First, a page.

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Link to this year's index by clicking here.

Musical Instrument Museum, Part 9

The next section of the museum is one of my favorites — displays of artifacts from famous performers such as Alice Cooper. On this visit, it appeared that the display area was much larger than my previous visit and contained many more items from many more artists.

First known as the Earwigs, then the Spiders, and later the Nazz, the band Alice Cooper became an international sensation. Formed in Phoenix in 1964, the group soon showed an affinity for the theatrical and the bizarre. Sporting black makeup and featuring outrageous costumes and stage acts — including gallows, a guillotine, an electric chair, and live snakes — Alice Cooper was one of the most influential and commercially successful "shock rock" acts. The band topped the charts in the 1970s with albums such as School's Out (1972), Billion Dollar Babies (1973), and Muscle of Love (1973).

Lead singer Vincent Furnier launched a solo career as Alice Cooper after the band separated in the mid-1970s; the original members were inducted into the Rock and Roll Hall of Fame in 2011.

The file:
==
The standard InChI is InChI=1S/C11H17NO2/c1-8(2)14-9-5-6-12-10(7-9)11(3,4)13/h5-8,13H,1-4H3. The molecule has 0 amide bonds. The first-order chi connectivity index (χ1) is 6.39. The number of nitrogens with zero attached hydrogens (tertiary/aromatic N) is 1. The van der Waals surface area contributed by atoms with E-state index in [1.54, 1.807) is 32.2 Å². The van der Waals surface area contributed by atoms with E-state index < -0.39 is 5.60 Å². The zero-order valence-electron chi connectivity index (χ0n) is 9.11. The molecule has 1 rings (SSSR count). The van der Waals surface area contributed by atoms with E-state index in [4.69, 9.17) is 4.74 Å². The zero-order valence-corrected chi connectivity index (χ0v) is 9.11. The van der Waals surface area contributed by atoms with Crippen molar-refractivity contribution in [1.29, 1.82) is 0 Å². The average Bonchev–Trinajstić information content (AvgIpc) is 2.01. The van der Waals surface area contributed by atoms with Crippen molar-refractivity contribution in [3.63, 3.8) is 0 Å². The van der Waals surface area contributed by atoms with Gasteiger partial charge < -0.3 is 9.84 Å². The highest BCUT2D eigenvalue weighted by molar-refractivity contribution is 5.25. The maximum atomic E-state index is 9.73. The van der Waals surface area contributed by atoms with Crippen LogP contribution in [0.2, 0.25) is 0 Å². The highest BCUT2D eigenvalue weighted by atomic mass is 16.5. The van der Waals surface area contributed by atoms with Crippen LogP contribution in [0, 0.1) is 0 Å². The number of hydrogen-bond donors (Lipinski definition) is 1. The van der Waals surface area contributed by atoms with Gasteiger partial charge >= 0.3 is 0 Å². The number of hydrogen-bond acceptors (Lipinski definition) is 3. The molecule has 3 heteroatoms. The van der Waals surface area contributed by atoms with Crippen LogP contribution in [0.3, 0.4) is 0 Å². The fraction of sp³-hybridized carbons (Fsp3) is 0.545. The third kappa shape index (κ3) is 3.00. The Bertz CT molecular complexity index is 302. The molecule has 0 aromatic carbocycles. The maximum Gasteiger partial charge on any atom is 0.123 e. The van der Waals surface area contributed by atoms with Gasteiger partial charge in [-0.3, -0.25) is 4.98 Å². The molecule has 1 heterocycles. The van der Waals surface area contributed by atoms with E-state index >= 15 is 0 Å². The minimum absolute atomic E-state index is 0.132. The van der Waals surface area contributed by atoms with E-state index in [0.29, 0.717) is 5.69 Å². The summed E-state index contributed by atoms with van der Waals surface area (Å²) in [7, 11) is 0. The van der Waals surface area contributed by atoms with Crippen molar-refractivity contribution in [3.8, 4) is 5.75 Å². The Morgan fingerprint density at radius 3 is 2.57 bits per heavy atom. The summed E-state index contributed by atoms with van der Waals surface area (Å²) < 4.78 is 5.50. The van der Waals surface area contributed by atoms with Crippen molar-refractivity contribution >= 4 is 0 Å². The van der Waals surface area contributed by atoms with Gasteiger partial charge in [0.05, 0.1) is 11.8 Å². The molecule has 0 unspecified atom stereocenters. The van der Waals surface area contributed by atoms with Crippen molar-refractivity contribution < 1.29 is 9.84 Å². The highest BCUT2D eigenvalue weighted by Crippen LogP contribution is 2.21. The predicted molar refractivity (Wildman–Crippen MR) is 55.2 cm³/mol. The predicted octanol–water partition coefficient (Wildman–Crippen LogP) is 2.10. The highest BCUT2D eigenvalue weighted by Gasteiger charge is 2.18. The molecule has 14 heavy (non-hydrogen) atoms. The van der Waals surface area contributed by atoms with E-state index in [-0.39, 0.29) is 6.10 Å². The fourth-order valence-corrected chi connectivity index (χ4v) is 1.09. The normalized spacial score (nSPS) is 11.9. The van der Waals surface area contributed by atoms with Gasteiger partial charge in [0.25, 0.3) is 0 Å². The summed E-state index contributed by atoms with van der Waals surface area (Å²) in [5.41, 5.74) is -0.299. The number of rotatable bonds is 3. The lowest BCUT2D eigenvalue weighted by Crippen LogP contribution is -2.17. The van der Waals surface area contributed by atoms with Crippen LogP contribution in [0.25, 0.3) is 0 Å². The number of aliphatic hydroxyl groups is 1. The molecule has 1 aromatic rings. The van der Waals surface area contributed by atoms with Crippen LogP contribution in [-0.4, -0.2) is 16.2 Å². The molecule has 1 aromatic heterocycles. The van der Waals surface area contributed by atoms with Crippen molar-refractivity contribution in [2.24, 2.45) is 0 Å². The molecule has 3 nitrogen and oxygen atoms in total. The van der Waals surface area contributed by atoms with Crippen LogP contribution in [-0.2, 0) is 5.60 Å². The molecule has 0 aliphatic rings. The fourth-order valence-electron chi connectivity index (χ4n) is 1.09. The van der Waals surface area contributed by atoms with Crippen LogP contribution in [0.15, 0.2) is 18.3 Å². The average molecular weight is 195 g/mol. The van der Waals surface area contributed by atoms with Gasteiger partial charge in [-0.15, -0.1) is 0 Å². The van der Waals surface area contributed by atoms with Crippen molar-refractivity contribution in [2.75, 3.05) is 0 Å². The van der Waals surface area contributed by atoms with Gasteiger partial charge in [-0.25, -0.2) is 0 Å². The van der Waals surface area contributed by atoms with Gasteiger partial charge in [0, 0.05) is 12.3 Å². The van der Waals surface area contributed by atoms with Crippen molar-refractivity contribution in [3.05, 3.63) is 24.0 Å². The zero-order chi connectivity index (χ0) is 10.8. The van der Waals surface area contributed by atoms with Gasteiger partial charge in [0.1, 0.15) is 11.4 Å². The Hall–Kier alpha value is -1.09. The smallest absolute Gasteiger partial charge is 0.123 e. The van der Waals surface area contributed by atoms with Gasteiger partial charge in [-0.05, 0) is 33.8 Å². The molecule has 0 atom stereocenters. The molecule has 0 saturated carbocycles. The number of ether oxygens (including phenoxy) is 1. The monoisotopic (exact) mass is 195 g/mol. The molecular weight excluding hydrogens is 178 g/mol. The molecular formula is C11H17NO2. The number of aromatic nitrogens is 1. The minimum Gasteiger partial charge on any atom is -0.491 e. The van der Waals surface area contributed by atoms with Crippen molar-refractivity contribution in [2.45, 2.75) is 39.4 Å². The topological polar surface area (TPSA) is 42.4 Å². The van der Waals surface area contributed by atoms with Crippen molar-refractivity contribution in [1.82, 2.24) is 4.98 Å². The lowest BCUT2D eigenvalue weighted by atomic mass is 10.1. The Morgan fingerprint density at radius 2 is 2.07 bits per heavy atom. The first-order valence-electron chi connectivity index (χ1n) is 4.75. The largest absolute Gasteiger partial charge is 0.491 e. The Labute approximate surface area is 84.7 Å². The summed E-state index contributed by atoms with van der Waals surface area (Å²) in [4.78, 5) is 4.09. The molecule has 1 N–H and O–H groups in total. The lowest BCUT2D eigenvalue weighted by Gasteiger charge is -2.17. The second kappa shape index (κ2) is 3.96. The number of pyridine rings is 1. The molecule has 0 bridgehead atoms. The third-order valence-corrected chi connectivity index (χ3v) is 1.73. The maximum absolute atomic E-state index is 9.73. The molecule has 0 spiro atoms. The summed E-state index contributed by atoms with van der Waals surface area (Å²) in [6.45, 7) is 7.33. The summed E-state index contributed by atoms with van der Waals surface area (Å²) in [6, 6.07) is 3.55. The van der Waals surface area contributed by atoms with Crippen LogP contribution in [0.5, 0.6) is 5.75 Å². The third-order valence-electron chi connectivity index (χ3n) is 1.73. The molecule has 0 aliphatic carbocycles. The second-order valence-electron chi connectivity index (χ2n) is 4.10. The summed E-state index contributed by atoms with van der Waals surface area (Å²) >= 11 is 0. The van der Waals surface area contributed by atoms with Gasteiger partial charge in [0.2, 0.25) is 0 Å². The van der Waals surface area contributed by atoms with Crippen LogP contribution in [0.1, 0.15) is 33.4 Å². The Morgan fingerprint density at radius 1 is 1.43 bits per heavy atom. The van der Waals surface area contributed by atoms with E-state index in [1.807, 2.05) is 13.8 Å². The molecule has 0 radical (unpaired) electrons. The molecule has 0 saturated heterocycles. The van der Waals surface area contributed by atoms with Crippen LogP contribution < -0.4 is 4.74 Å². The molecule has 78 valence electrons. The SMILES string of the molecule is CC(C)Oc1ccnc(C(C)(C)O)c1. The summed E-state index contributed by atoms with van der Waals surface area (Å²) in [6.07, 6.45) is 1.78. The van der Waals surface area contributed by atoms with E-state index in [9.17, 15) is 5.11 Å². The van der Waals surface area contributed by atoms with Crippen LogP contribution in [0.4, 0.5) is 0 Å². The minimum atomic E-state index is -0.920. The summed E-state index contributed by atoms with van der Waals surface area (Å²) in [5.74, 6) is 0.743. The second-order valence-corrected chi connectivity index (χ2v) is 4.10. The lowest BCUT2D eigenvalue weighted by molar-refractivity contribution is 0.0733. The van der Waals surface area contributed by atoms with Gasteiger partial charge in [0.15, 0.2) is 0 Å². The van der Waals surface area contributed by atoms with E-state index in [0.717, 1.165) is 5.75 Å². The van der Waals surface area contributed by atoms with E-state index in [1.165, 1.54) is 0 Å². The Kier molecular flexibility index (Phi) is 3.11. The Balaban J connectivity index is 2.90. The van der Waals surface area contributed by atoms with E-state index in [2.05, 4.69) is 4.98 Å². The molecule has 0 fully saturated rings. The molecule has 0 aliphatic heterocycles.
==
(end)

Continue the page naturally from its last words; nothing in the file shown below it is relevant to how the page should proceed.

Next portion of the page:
The photo shows the "mirror suit" worn on three world tours (2009 to 2012). It is displayed with a severed head used in the guillotine act and cane used during encores of "School's Out".

The next set of displays honored the blues — a style of music that first emerged among African-Americans in the rural South in the early 20th century. Using a standard verse form — a repeated phrase followed by a different closing line — these musicians voiced life experiences and personal hardships through expressive lyrics, emotive vocal sounds, and flattened or bent notes.

Many early blues musicians played homemade acoustical instruments, including diddley bows, cigar-box guitars, jugs, and washboards. As African-Americans moved from rural areas to cities, the blues sound became more urban, incorporating electric and amplified instruments. Still a treasured part of American musical heritage, blues has inspired genres as diverse as gospel, jazz, rock, soul, and rap.

The photo shows a "Duolian", a resonator guitar made of metal and wood. It was restrung for a left-handed player and displayed with a slide.

And what would the blues be without the harmonica? The earliest harmonicas were made in the early 19th century based on earlier Chinese instruments.